Page 105 - Jewish Book Annual Volume 47

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was, in fact, not so unlike what welled up in me when I . . .
realized that out of everything humbling from which my own
striving, troubled father had labored to elevate us all, a liter­
ature of such dour wit and poignancy could be shamelessly con­
ceived.” (GW, p. 12) What literature does for Roth is to take
the facts and transform them. What it transforms them into
is a value. In his article on “Writing about Jews,” discussing
the much maligned short story “Defender of the Faith,” Roth
conjectured that “literary investigation may even be a way to
redeem the facts, to give them the weight and value they should
have in the world, rather than the disproportionate significance
they probably have for some misguided or vicious people.”
(WAJ, p. 449)
Literature is more than a text; it is an act. Moreover, as this
essay has endeavored to demonstrate, it can be a redemptive
act when it leads inexorably back to life. In what is possibly
the most surprising conclusion in all of Roth’s works,
is brought to an end with a deft analysis of the role
that circumcision plays in the collective life of the Jewish people.
What is surprising is not that Roth, in his later years, should
appear to be an apologist for the one Jewish ritual that sets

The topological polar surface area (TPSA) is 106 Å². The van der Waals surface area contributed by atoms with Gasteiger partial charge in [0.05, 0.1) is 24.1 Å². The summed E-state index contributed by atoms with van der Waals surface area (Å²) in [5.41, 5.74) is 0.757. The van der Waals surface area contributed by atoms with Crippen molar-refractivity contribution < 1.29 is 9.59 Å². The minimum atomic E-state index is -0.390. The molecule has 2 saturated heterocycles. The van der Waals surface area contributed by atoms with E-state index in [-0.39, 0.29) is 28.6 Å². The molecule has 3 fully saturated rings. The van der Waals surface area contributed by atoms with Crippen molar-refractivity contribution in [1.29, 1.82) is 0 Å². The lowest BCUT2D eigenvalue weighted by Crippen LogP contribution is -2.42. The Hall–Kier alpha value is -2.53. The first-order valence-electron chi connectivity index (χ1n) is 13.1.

Jews apart from the Gentiles. Rather, Roth concludes his novel
by contrasting circumcision with a gentile literary genre. “Cir­
cumcision is everything that the pastoral is not and, to my mind,
reinforces what the world is about, which isn’t strifeless unity.
Quite convincingly, circumcision gives the lie to the womb-
dream of life in the beautiful state of innocent prehistory, the
appealing idyll of living ‘naturally,’ unencumbered by man-
made ritual. To be born is to lose all that.” (TC, p. 323) The
equation Roth sets up here is a negative one: circumcision is
the opposite of idyll. Circumcision forces the Jews to realize
that, in their quest for the redemptive, and in the search by
Jewish authors and readers for the novel of redemption, there
lies the imperative to come back — always — to real life, to
a real life, moreover, that is not strifeless, that is not unprob­
lematic, that has in it real people named Epstein, Peck,
Grossbart, Portnoy, and Zuckerman, people who are not living
in an ideal world but whose striving invites them to contemplate
what life would be like in such a world.
Philip Roth has asserted that “at their best writers change
readers read.”16
The Counterlife,
the culmination of the